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People change, but maybe Europe doesn’t. At least that’s what one traveler found when she returned to the very sites in Germany she had photographed 30 years earlier. Only time will tell what happens in another 30 years, when the woman plans to return once again and take yet another set of images. If you’d like to take a nostalgic photo tour of your own—or any trip really—make sure you go to Orbitz.com/deals first for the very best deals.

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You can’t revisit the past, but thanks to modern photography, you can try to recreate it. Just ask Lisa Werner.

Back in the 1980s, Werner was a student at a German language school, and photographed her travels across Europe. Fast forward to 2017, and Werner returned to the Rhine River region — exactly 30 years later. The photographer decided to recreate some of her favorite snapshots from back in the day.

“I thought it would be a fun photography project for my YouTube channel,” Werner tells CNN Travel. “I was amazed at how little these places had changed.”

Trip down memory lane

Before she left, Werner fished out her old photo albums and scanned 13 favorite images. Once in Europe, she successfully tracked down the exact locations and mimicked her pose from 30 years previously — creating new versions of her favorites. Werner has showcased the then-and-now photographs on her YouTube channel – Cave Art Gal, and blog.

The images document her travels from Strasbourg, France, to Amsterdam in the Netherlands. The family trip was a stroll down memory lane for Werner.

“I easily remembered exactly where all the locations were,” the photographer says. “I wish I had scanned more than only 13 old photographs.”

Unspoiled beauty

Werner’s images are remarkable for how little the backdrops have changed. Her photos include flower-strewn bridges and cathedrals in France; the winding Snakes Way in Heidelberg, Germany and modern art in Mainz, Germany.

These gorgeous European city centers remain intact — seemingly unaltered for hundreds of years. The only differences tend to be foliage — some of which has been planted or grown significantly since the 1980s.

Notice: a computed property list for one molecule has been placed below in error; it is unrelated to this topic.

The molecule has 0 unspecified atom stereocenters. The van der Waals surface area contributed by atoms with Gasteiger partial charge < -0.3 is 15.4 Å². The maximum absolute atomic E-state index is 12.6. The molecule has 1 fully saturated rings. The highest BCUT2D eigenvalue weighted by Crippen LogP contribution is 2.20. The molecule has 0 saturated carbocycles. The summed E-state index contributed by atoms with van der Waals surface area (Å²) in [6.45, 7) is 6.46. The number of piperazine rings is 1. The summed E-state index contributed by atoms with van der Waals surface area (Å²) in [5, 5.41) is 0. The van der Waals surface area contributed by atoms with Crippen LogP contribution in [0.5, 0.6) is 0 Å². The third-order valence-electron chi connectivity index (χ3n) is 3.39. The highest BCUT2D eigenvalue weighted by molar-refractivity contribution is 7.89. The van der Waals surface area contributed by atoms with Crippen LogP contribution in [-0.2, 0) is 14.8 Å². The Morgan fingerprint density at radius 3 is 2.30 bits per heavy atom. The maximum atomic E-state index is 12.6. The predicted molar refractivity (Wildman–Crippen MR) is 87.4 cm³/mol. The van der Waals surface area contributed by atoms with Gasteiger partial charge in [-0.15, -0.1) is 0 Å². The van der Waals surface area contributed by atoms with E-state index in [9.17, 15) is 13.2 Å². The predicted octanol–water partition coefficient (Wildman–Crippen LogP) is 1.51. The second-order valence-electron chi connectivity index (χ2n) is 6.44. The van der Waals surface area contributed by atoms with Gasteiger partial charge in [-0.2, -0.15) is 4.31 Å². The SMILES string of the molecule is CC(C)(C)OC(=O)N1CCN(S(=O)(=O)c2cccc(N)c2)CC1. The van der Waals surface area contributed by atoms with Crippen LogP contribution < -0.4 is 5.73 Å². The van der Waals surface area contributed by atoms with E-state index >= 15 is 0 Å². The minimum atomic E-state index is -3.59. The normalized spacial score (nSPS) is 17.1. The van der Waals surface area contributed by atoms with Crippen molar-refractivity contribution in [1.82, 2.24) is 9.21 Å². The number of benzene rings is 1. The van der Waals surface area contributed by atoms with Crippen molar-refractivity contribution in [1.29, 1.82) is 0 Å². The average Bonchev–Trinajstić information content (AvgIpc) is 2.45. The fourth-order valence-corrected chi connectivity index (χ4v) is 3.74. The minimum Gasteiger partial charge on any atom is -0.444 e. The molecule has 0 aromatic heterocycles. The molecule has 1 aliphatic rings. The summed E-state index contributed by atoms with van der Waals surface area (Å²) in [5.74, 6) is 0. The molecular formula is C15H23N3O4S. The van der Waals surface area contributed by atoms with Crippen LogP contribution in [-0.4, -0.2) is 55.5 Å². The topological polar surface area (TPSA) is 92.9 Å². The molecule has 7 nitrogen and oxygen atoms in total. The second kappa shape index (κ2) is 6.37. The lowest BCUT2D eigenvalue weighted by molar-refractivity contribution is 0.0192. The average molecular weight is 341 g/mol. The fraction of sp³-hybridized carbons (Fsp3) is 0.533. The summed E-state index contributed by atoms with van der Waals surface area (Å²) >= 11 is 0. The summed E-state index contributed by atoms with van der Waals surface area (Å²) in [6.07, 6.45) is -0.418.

Changing times

It’s camera and photography habits — not locations — that have changed since 1987.

“It was the camera capabilities that improved,” says Werner. “Back then it was film camera, now it’s an iPhone.

“We spent about one to two minutes taking a quick photo with my iPhone and then moved on to catch up with my brother and his daughter,” Werner says. Werner’s pictures also mark a change from the arm’s-length social media snaps popular today.

“People have commented that nowadays we take selfies but back then we were placing ourselves within the locations, featuring the places more,” she says.

From Europe to Australia

In Werner’s images, past and present, the locations take center stage. As a photographer who contributes to global agency Getty, Werner is used to showcasing landscapes.

Her passion is photographing cave art.

“I have always been obsessed with photographing ancient cave paintings,” she says. “I started with finding all of the Chumash Native American sites in the mountains behind Santa Barbara, California. Then I expanded to across America, to Mexico […] Last year I photographed aboriginal cave paintings in the Australian Outback.”

The next thirty years

Werner will always have a soft spot for Europe, however — especially now she has a whole new set of memories and photographs to treasure. Plus she plans to return and recreate her images once again, 30 years from now.

“I plan to reshoot each one again when I’m 87,” she says.

 

This article was written by Francesca Street from CNN and was legally licensed through the NewsCred publisher network. Please direct all licensing questions to legal@newscred.com.

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Tagged: Europe, Germany

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